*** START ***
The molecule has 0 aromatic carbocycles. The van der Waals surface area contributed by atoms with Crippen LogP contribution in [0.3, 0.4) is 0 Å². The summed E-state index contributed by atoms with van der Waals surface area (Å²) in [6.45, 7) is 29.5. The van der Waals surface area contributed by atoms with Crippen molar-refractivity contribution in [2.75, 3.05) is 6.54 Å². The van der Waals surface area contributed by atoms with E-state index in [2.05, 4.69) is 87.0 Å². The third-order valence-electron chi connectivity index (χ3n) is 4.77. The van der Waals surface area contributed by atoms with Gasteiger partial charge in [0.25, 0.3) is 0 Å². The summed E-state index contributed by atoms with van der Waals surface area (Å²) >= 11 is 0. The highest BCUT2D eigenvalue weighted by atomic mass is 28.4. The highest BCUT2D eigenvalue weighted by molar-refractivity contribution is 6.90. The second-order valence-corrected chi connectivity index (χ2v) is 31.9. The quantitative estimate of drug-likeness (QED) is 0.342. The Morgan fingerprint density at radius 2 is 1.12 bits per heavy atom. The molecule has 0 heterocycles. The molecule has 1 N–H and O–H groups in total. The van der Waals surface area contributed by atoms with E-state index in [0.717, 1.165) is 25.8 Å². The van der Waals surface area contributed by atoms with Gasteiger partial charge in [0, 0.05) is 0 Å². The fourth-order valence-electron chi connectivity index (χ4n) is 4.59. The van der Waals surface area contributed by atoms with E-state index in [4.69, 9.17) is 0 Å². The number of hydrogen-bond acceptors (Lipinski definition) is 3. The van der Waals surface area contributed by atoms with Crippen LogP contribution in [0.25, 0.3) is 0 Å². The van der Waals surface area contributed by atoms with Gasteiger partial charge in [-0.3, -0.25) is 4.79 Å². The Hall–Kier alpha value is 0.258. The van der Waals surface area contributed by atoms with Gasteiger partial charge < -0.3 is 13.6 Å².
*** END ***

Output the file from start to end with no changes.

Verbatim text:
The molecule has 0 aromatic carbocycles. The van der Waals surface area contributed by atoms with Crippen LogP contribution in [0.3, 0.4) is 0 Å². The summed E-state index contributed by atoms with van der Waals surface area (Å²) in [6.45, 7) is 29.5. The van der Waals surface area contributed by atoms with Crippen molar-refractivity contribution in [2.75, 3.05) is 6.54 Å². The van der Waals surface area contributed by atoms with E-state index in [2.05, 4.69) is 87.0 Å². The third-order valence-electron chi connectivity index (χ3n) is 4.77. The van der Waals surface area contributed by atoms with Gasteiger partial charge in [0.25, 0.3) is 0 Å². The summed E-state index contributed by atoms with van der Waals surface area (Å²) >= 11 is 0. The highest BCUT2D eigenvalue weighted by atomic mass is 28.4. The highest BCUT2D eigenvalue weighted by molar-refractivity contribution is 6.90. The second-order valence-corrected chi connectivity index (χ2v) is 31.9. The quantitative estimate of drug-likeness (QED) is 0.342. The Morgan fingerprint density at radius 2 is 1.12 bits per heavy atom. The molecule has 0 heterocycles. The molecule has 1 N–H and O–H groups in total. The van der Waals surface area contributed by atoms with E-state index in [0.717, 1.165) is 25.8 Å². The van der Waals surface area contributed by atoms with Gasteiger partial charge in [0, 0.05) is 0 Å². The fourth-order valence-electron chi connectivity index (χ4n) is 4.59. The van der Waals surface area contributed by atoms with E-state index in [4.69, 9.17) is 0 Å². The number of hydrogen-bond acceptors (Lipinski definition) is 3. The van der Waals surface area contributed by atoms with Crippen LogP contribution in [0.25, 0.3) is 0 Å². The van der Waals surface area contributed by atoms with Gasteiger partial charge in [-0.3, -0.25) is 4.79 Å². The Hall–Kier alpha value is 0.258. The van der Waals surface area contributed by atoms with Gasteiger partial charge < -0.3 is 13.6 Å².